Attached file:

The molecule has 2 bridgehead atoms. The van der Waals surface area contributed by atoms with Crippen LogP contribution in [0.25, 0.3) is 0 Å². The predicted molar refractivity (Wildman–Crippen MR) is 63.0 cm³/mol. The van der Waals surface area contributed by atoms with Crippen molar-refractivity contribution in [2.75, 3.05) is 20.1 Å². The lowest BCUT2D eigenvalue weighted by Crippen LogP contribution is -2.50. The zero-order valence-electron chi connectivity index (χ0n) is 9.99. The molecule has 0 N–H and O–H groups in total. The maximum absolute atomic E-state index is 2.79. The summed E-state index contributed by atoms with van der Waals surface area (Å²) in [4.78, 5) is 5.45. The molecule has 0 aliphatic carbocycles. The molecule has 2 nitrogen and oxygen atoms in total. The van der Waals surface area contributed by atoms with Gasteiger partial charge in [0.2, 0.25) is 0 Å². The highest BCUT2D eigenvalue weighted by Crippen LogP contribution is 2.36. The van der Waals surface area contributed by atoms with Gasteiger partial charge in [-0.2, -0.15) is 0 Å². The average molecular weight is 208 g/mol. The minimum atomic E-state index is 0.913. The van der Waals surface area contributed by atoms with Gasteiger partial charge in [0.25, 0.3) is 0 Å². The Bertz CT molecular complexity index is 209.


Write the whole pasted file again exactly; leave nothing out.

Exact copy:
The molecule has 2 bridgehead atoms. The van der Waals surface area contributed by atoms with Crippen LogP contribution in [0.25, 0.3) is 0 Å². The predicted molar refractivity (Wildman–Crippen MR) is 63.0 cm³/mol. The van der Waals surface area contributed by atoms with Crippen molar-refractivity contribution in [2.75, 3.05) is 20.1 Å². The lowest BCUT2D eigenvalue weighted by Crippen LogP contribution is -2.50. The zero-order valence-electron chi connectivity index (χ0n) is 9.99. The molecule has 0 N–H and O–H groups in total. The maximum absolute atomic E-state index is 2.79. The summed E-state index contributed by atoms with van der Waals surface area (Å²) in [4.78, 5) is 5.45. The molecule has 0 aliphatic carbocycles. The molecule has 2 nitrogen and oxygen atoms in total. The van der Waals surface area contributed by atoms with Gasteiger partial charge in [0.2, 0.25) is 0 Å². The highest BCUT2D eigenvalue weighted by Crippen LogP contribution is 2.36. The van der Waals surface area contributed by atoms with Gasteiger partial charge in [-0.2, -0.15) is 0 Å². The average molecular weight is 208 g/mol. The minimum atomic E-state index is 0.913. The van der Waals surface area contributed by atoms with Gasteiger partial charge in [0.25, 0.3) is 0 Å². The Bertz CT molecular complexity index is 209.